If a change in a recorded electrogram indicative of ischemia is detected, the controller may be programmed to inhibit switching to a stress augmentation pacing mode. Detection of cardiac ischemia may also be logged as a clinically significant event in the pacemaker's memory, where the event log and/or the recorded electrogram exhibiting the ischemia may then be later downloaded to a clinician for analysis via an external programmer. Information derived from other analyses or other sensing modalities may also be used to more specifically detect cardiac ischemia. For example, dyspnea or other abnormal breathing patterns may be detected using a minute ventilation sensor by programming the controller to compare the transthoracic impedance signal from the sensor with a template representing the abnormal pattern.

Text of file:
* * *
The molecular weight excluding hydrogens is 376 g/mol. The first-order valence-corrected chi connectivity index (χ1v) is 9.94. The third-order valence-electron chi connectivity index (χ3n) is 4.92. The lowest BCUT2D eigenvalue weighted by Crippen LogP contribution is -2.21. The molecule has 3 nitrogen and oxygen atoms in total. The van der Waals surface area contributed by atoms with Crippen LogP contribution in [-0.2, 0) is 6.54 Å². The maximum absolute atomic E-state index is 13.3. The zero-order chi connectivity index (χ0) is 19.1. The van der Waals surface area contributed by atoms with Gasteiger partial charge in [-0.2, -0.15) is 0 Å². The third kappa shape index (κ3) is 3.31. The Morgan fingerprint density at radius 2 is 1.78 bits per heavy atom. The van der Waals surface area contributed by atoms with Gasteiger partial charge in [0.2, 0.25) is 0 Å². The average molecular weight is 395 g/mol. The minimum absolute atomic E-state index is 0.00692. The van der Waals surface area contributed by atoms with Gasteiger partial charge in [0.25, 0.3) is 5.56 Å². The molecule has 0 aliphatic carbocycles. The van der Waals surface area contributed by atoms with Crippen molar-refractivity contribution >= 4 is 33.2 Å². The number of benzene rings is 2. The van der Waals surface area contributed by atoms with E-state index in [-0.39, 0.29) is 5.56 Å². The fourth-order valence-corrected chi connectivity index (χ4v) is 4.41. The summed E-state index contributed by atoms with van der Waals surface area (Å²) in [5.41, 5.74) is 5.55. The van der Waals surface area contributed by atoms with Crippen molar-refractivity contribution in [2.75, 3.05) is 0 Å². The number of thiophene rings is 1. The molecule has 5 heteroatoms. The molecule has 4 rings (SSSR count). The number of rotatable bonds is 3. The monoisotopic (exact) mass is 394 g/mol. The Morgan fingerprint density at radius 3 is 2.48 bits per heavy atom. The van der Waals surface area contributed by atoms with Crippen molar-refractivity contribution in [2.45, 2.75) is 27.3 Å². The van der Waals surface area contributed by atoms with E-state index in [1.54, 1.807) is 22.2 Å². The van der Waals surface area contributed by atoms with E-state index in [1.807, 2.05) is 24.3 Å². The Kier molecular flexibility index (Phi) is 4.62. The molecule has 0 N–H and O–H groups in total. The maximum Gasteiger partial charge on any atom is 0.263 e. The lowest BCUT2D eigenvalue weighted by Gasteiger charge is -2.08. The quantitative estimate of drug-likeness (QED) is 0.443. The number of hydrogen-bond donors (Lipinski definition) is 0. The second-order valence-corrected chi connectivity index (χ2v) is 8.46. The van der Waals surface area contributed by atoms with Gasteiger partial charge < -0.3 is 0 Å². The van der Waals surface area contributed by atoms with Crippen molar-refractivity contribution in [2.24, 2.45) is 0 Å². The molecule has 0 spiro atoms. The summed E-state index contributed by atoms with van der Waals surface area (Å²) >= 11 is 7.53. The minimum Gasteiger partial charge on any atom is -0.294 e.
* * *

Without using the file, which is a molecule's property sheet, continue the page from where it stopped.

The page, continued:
Although the invention has been described in conjunction with the foregoing specific embodiments, many alternatives, variations, and modifications will be apparent to those of ordinary skill in the art. Other such alternatives, variations, and modifications are intended to fall within the scope of the following appended claims.